A Swallow, in his travels o′er the earth,
Into the law of storms had gained a peep;
Could prophesy them long before their birth,
And warn in time the ploughmen of the deep.
Just as the month for sowing hemp came round,
The Swallow called the smaller birds together.
"Yon′ hand," said he, "which strews along the ground
That fatal grain, forbodes no friendly weather.
The day will come, and very soon, perhaps,
When yonder crop will help in your undoing—
When, in the shape of snares and cruel traps,
Will burst the tempest which to-day is brewing.
Be wise, and eat the hemp up now or never;
Take my advice." But no, the little birds,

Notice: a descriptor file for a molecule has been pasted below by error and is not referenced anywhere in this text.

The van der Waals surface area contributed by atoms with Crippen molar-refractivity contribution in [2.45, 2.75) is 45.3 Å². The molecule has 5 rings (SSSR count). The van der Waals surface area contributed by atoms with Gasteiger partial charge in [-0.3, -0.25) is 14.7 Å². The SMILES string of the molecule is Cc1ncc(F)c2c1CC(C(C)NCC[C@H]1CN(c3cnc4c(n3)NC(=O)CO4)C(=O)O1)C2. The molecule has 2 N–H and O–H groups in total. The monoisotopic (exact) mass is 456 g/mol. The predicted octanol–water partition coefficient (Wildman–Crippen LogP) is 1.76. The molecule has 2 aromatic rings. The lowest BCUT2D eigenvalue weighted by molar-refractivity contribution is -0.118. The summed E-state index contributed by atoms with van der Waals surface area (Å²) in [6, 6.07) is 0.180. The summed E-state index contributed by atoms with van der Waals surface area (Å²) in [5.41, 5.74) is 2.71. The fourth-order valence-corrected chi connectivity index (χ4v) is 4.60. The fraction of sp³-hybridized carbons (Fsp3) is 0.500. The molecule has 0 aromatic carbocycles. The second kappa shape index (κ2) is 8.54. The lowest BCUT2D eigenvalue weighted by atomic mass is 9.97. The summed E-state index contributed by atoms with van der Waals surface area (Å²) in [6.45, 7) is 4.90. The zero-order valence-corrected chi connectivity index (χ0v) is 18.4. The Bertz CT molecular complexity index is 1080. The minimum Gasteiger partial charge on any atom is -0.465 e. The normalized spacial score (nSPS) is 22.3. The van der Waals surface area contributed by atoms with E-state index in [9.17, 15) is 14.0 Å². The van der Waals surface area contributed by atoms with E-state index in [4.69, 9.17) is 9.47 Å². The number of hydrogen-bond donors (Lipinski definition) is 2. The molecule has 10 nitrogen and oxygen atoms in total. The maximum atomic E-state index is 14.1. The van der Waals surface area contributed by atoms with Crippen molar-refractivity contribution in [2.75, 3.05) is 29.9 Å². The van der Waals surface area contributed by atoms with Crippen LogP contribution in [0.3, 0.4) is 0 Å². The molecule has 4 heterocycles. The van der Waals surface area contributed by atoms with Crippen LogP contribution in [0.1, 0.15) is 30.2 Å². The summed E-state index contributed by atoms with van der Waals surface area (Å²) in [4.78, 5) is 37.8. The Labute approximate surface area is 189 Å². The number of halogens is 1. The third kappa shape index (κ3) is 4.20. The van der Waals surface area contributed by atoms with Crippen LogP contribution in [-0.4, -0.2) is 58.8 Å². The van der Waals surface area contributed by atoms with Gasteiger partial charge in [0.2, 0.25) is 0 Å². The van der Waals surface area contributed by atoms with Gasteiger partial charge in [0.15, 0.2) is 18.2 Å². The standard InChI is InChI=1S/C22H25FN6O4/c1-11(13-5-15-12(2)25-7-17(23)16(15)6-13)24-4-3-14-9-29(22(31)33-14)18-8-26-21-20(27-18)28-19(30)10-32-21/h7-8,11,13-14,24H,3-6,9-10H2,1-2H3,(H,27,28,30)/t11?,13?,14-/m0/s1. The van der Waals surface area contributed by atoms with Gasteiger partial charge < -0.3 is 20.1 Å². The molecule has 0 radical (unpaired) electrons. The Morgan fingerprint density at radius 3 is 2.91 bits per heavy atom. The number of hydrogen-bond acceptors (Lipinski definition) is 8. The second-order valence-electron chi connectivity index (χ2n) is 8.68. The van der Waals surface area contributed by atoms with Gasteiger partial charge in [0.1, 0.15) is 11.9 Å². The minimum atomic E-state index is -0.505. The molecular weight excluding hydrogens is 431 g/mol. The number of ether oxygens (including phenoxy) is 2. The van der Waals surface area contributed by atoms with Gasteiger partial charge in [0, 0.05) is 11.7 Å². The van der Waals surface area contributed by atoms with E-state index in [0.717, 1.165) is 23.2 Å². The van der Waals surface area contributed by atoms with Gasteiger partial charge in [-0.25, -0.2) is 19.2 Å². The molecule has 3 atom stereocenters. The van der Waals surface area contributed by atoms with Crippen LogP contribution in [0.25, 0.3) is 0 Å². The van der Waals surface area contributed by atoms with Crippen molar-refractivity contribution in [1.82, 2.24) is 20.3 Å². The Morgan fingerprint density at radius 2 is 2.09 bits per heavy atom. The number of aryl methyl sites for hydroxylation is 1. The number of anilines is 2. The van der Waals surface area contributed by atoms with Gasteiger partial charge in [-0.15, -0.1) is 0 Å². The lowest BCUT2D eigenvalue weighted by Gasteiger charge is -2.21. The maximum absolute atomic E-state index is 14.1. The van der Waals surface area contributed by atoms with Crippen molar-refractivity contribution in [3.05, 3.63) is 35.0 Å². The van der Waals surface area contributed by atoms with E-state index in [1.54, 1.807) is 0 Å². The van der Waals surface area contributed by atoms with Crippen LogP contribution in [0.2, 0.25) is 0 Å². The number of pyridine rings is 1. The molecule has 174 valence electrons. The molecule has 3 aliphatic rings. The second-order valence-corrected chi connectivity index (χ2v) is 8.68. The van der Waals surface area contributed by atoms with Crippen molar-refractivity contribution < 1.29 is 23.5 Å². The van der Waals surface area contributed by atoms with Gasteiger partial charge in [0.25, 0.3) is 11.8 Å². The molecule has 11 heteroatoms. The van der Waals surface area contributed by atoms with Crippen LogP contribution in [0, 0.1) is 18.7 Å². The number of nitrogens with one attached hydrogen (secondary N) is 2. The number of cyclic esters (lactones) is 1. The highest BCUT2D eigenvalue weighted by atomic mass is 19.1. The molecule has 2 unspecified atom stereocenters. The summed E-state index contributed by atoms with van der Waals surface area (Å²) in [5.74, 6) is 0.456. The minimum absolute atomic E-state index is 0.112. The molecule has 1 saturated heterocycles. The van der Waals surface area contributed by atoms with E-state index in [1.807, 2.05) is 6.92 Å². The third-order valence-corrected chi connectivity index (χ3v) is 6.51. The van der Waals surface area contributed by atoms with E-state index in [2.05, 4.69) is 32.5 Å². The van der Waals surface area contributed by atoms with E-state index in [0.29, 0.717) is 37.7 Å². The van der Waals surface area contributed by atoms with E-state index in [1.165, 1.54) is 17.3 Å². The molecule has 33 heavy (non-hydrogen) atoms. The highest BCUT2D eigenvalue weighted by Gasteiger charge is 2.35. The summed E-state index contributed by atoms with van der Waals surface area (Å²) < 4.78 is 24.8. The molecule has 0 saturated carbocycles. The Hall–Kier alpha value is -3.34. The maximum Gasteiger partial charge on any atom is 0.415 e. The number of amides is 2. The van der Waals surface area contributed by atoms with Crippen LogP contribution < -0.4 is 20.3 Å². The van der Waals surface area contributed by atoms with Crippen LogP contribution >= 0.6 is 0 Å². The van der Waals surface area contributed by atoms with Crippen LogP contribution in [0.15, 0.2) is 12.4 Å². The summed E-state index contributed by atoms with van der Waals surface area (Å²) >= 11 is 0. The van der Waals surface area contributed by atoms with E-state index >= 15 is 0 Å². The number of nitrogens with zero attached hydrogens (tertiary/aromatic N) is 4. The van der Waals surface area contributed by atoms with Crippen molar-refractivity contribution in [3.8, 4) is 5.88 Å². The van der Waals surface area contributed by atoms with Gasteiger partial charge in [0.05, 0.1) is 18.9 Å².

Who thought themselves, no doubt, immensely clever,
Laughed loudly at the Swallow′s warning words.
Soon after, when the hemp grew green and tall,
He begged the Birds to tear it into tatters.
"Prophet of ill," they answered one and all,
"Cease chattering about such paltry matters."
The hemp at length was ripe, and then the Swallow,
Remarking that "ill weeds were never slow,"
Continued—"Though it′s now too late to follow
The good advice I gave you long ago,
You still may manage to preserve your lives
By giving credit to the voice of reason.
Remain at home, I beg you, with your wives,
And shun the perils of the coming season.
You cannot cross the desert or the seas,
To settle down in distant habitations;
Make nests, then, in the walls, and there, at ease,
Defy mankind and all its machinations."
They scorned his warnings, as in Troy of old
Men scorned the lessons that Cassandra taught.
And shortly, as the Swallow had foretold,
Great numbers of them in the traps were caught.
To instincts not our own we give no credit,
And till misfortune comes, we never dread it.